• As a Portable File Association/Open with Menu: '"Say Hello" *>::#1400;'.
  4. Optional: Keep your script updated.
    1. Now if you want to change your script you only have to edit the script file and everywhere that uses the command ID will use the new version.
Tips:
  • The UDC's Label field allows you to call a specific Script in the file by label, which can be useful if your file has a specific entry point.
  • Since we saved the script to XY's script folder, we can also just enter 'Greeting' in step 2E (as pictured); XY will automatically search the script folder for 'Greeting.xys'. XY will also resolve paths entered here relative to the Script folder, which is extremely beneficial when using XY portably.
  • Sometimes you may want to manage a script but do not want to unnecessarily clutter up your User Menu, in that case set the 'HideUnderscoredUDCs' INI tweak to 1 and you will be able to prefix the caption with an underscore ('_Execute Greeting.xys'), telling XY to hide it from the menu, but maintaining the command ID and ability to customize its shortcut.
  • It may be helpful to add custom icons to your script (and other) UDCs. You can do this by suffixing the UDC caption with '|' followed by the path to an icon (or internal icon name), such as 'Execute Greeting.xys|C:\Icons\Hello.ico' or 'Execute Greeting.xys|<xyscripts>\Greeting.ico'. (From SkyFrontier)
  • Many (but not all) of the places you may want to reference your script accept aliases, so if you would rather refer to the script by name than by number you can create an alias by entering '@SayHello=::#1400;' into the address bar. Now in those places you can just use '@SayHello'. (From admin)
  • The method I have described is not any different than calling 'Load("Greeting");' in all the places you might want to use the script, so why bother with a UDC? Indeed, there isn't much advantage, but if you ever want to rename/move the script file itself you only have to do it within the UDC as opposed to in every Load().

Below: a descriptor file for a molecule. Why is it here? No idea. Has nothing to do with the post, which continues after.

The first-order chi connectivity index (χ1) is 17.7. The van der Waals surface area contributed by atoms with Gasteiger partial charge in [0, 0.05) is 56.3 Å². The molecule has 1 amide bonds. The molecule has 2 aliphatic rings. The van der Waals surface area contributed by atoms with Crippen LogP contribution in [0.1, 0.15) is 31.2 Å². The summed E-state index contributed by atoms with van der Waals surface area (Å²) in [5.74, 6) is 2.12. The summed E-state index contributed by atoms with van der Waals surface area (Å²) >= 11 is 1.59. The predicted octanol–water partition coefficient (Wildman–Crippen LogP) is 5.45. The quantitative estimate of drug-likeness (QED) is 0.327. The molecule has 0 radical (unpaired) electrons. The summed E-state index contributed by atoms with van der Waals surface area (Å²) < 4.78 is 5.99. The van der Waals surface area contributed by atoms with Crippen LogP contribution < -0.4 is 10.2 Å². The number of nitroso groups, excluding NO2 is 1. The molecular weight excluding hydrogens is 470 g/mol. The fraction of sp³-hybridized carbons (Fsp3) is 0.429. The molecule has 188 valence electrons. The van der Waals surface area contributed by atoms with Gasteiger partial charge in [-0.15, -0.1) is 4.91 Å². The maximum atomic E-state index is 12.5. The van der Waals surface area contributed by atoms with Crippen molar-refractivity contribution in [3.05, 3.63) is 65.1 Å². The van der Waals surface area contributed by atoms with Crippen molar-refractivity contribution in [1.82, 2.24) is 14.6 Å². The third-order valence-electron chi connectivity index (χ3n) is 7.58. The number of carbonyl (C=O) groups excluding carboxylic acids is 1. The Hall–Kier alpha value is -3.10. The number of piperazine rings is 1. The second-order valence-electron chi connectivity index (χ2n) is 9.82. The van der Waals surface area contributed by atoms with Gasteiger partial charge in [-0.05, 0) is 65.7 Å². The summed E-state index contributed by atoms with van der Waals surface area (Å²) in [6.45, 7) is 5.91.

Please note that this is based on XYplorer v9.60.0106, but it applies to many previous and (hopefully) future versions.

EDIT: Clarity
2013-10-28: Corrected path to Go to Scripts Folder.
2013-10-28: Added link to INI tweak directions.
2010-10-26: Added some tips.
Last edited by TheQwerty on 26 Oct 2010 16:11, edited 1 time in total.

aurumdigitus
Posts: 1017
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Location: Lake Erie

Re: Tips: Managing Scripts

Post by aurumdigitus » 26 Oct 2010 15:29

A succinct and illustrated tutorial for newbies (and some not so newbies). Bravo!

admin
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Re: Tips: Managing Scripts

Post by admin » 26 Oct 2010 15:48

aurumdigitus wrote:A succinct and illustrated tutorial for newbies (and some not so newbies). Bravo!
Indeed! :D

I should add that if you have problems with memorizing numbers you can give "captions" to them using aliases:

Code: Select all

@SayHello=::#1400;
Now you can use @SayHello everywhere where you would use ::#1400;.

PS: Note that aliases will not work within a script though, where #1400; would be a valid line!

TheQwerty
Posts: 4353
Joined: 03 Aug 2007 22:30

Re: Tips: Managing Scripts

Post by TheQwerty » 26 Oct 2010 16:13

Thanks guys, and also those that sent PMs! :D

grindax

Re: Tips: Managing Scripts

Post by grindax » 09 Mar 2012 17:57

.
Last edited by grindax on 22 Jan 2016 22:37, edited 1 time in total.

kodyman
Posts: 185
Joined: 09 Apr 2011 04:05

Re: Tips: Managing Scripts

Post by kodyman » 10 Mar 2012 15:06

Thank you TheQuerty for taking the time to post this. The combination of the steps with the illustrations is really helpful. Especially for those of us who are working to get comfortable with scripts.
I quickly copied this over to the the notebook program I use to store tips & tricks of the various programs I use.

Can I suggest this be made a sticky here or in the scripting section for others to find easily?

admin
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Location: Cologne, Win 8.1, Win 10
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Re: Tips: Managing Scripts

Post by admin » 10 Mar 2012 15:12

kodyman wrote:Can I suggest this be made a sticky here or in the scripting section for others to find easily?
OK. I moved it to the Script Exchange forum and made it sticky.